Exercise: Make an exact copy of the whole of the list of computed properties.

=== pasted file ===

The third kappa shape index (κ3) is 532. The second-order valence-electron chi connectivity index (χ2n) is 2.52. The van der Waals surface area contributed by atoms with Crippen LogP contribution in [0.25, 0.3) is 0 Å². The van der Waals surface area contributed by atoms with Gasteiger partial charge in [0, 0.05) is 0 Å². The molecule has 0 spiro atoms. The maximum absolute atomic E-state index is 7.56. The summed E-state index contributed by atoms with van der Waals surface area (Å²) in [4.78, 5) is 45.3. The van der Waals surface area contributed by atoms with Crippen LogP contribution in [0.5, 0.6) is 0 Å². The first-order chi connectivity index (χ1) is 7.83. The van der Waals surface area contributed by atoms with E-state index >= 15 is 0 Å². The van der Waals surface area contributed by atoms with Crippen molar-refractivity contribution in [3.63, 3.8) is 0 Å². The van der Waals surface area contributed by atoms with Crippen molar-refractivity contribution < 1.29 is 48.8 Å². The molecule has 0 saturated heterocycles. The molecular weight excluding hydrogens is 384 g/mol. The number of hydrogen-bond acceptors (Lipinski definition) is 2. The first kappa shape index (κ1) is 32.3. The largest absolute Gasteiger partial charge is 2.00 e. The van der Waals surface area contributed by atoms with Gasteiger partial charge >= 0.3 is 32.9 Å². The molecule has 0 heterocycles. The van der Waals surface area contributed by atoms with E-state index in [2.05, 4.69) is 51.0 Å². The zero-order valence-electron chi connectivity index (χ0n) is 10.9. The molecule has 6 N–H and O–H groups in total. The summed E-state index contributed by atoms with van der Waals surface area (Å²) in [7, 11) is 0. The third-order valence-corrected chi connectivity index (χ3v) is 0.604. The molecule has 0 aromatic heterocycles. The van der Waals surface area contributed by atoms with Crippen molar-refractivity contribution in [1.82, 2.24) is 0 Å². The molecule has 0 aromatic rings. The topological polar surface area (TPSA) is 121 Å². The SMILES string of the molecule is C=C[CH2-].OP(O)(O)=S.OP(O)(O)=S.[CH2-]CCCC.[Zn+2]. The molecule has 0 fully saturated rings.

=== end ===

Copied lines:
The third kappa shape index (κ3) is 532. The second-order valence-electron chi connectivity index (χ2n) is 2.52. The van der Waals surface area contributed by atoms with Crippen LogP contribution in [0.25, 0.3) is 0 Å². The van der Waals surface area contributed by atoms with Gasteiger partial charge in [0, 0.05) is 0 Å². The molecule has 0 spiro atoms. The maximum absolute atomic E-state index is 7.56. The summed E-state index contributed by atoms with van der Waals surface area (Å²) in [4.78, 5) is 45.3. The van der Waals surface area contributed by atoms with Crippen LogP contribution in [0.5, 0.6) is 0 Å². The first-order chi connectivity index (χ1) is 7.83. The van der Waals surface area contributed by atoms with E-state index >= 15 is 0 Å². The van der Waals surface area contributed by atoms with Crippen molar-refractivity contribution in [3.63, 3.8) is 0 Å². The van der Waals surface area contributed by atoms with Crippen molar-refractivity contribution < 1.29 is 48.8 Å². The molecule has 0 saturated heterocycles. The molecular weight excluding hydrogens is 384 g/mol. The number of hydrogen-bond acceptors (Lipinski definition) is 2. The first kappa shape index (κ1) is 32.3. The largest absolute Gasteiger partial charge is 2.00 e. The van der Waals surface area contributed by atoms with Gasteiger partial charge >= 0.3 is 32.9 Å². The molecule has 0 heterocycles. The van der Waals surface area contributed by atoms with E-state index in [2.05, 4.69) is 51.0 Å². The zero-order valence-electron chi connectivity index (χ0n) is 10.9. The molecule has 6 N–H and O–H groups in total. The summed E-state index contributed by atoms with van der Waals surface area (Å²) in [7, 11) is 0. The third-order valence-corrected chi connectivity index (χ3v) is 0.604. The molecule has 0 aromatic heterocycles. The van der Waals surface area contributed by atoms with Crippen molar-refractivity contribution in [1.82, 2.24) is 0 Å². The molecule has 0 aromatic rings. The topological polar surface area (TPSA) is 121 Å². The SMILES string of the molecule is C=C[CH2-].OP(O)(O)=S.OP(O)(O)=S.[CH2-]CCCC.[Zn+2]. The molecule has 0 fully saturated rings.